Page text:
The “love hormone” is oxytocin , and we think of it quite often (the last time was quite recently, in connection with the coronavirus). Initially, it was studied as an obstetric hormone, but now only specialists remember this function. We usually hear that oxytocin (which works both as a hormone and as a neurotransmitter) enhances social connections. With oxytocin, we want to communicate even more with our children, lovers and friends; it helps to be faithful, increases attraction, emotional and physical, etc.
On the other hand, the same oxytocin increases not only love, but also anxiety and distrust. It all depends on the social context, on who is next to us: close and dear people, or unpleasant strangers. Researchers at the University of California at Davis write in PNAS that the effect of oxytocin also depends on which part of the brain it works in.
Most of it is synthesized in the hypothalamus, but also some oxytocin is produced by neurons in the terminal stripe nucleus (BNST), a brain structure closely associated with the amygdala, or amygdala. The amygdala works with emotions, and the associated BNST plays a large role in responding to frightening, stressful signals. BNST has been studied extensively in relation to addictions and depressive and anxiety disorders that develop in the presence of constant stress.
Experiments on mice have shown that the more oxytocin appears in the BNST neurons, the more the mice become anxious due to social stress (that is, presumably, due to squabbles with other mice). Moreover, even if there was no stress, and the BNST neurons were simply stimulated with oxytocin, the mice still became anxious. Naturally, in anxiety, there is no time for social connections – in such a state you will treat others with distrust, apprehension, fear.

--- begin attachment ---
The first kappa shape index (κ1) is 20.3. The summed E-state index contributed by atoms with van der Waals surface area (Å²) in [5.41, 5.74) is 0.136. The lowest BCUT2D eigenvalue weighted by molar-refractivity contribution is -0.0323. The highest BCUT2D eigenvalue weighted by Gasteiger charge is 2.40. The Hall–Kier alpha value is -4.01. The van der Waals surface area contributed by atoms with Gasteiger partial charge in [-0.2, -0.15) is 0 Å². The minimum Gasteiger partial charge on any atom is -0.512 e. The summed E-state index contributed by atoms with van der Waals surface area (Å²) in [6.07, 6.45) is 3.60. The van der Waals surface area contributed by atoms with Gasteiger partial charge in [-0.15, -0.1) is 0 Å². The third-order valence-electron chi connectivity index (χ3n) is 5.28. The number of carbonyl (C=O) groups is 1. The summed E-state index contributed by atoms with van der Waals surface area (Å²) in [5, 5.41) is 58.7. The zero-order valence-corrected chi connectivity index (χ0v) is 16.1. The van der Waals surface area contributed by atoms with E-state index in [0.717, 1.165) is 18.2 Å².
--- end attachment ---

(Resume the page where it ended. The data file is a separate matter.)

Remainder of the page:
This is not the first time that other functions of the “love hormone” have been found. For example, last year we wrote that it is used not only by “social” neural circuits, but also by those involved in learning, motivation, processing of olfactory and gustatory signals, etc. On the other hand, something similar happens with serotonin, which called the “hormone of happiness” – it turned out that it can cause not only happiness, but also depression, depending on which neurons it acted on .
All this once again convinces us that everything is more complicated in the brain (even in a mouse), and that names like “love hormone” or “neurotransmitter of happiness” should be treated with caution.